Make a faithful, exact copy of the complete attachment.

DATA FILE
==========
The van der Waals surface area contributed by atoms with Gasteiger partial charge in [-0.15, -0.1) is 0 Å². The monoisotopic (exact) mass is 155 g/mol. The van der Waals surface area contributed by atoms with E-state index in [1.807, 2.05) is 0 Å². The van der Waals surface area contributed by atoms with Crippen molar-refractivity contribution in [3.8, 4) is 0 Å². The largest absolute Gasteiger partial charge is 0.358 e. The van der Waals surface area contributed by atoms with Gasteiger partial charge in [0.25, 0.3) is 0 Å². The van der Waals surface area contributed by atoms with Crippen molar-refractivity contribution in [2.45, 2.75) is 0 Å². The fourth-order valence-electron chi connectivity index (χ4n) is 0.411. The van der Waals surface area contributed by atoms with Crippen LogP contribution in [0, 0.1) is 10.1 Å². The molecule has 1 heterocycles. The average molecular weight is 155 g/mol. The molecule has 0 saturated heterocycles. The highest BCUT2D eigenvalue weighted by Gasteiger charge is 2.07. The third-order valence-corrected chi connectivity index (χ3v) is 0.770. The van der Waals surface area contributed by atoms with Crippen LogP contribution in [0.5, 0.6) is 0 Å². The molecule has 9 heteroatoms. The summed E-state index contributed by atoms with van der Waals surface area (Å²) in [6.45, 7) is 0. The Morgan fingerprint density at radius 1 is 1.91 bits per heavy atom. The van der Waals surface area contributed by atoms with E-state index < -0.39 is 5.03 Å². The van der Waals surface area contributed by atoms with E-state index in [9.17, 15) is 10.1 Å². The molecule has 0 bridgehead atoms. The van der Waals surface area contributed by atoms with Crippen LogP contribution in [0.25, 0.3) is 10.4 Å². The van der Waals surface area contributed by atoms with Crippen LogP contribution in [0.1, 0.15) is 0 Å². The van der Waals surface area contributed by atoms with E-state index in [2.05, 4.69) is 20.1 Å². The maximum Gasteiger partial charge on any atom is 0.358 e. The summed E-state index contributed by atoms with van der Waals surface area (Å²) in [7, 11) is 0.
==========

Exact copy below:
The van der Waals surface area contributed by atoms with Gasteiger partial charge in [-0.15, -0.1) is 0 Å². The monoisotopic (exact) mass is 155 g/mol. The van der Waals surface area contributed by atoms with E-state index in [1.807, 2.05) is 0 Å². The van der Waals surface area contributed by atoms with Crippen molar-refractivity contribution in [3.8, 4) is 0 Å². The largest absolute Gasteiger partial charge is 0.358 e. The van der Waals surface area contributed by atoms with Gasteiger partial charge in [0.25, 0.3) is 0 Å². The van der Waals surface area contributed by atoms with Crippen molar-refractivity contribution in [2.45, 2.75) is 0 Å². The fourth-order valence-electron chi connectivity index (χ4n) is 0.411. The van der Waals surface area contributed by atoms with Crippen LogP contribution in [0, 0.1) is 10.1 Å². The molecule has 1 heterocycles. The average molecular weight is 155 g/mol. The molecule has 0 saturated heterocycles. The highest BCUT2D eigenvalue weighted by Gasteiger charge is 2.07. The third-order valence-corrected chi connectivity index (χ3v) is 0.770. The van der Waals surface area contributed by atoms with Crippen LogP contribution in [0.5, 0.6) is 0 Å². The molecule has 9 heteroatoms. The summed E-state index contributed by atoms with van der Waals surface area (Å²) in [6.45, 7) is 0. The Morgan fingerprint density at radius 1 is 1.91 bits per heavy atom. The van der Waals surface area contributed by atoms with E-state index < -0.39 is 5.03 Å². The van der Waals surface area contributed by atoms with E-state index in [9.17, 15) is 10.1 Å². The molecule has 0 bridgehead atoms. The van der Waals surface area contributed by atoms with Crippen LogP contribution in [0.25, 0.3) is 10.4 Å². The van der Waals surface area contributed by atoms with Crippen LogP contribution in [0.1, 0.15) is 0 Å². The van der Waals surface area contributed by atoms with E-state index in [2.05, 4.69) is 20.1 Å². The maximum Gasteiger partial charge on any atom is 0.358 e. The summed E-state index contributed by atoms with van der Waals surface area (Å²) in [7, 11) is 0.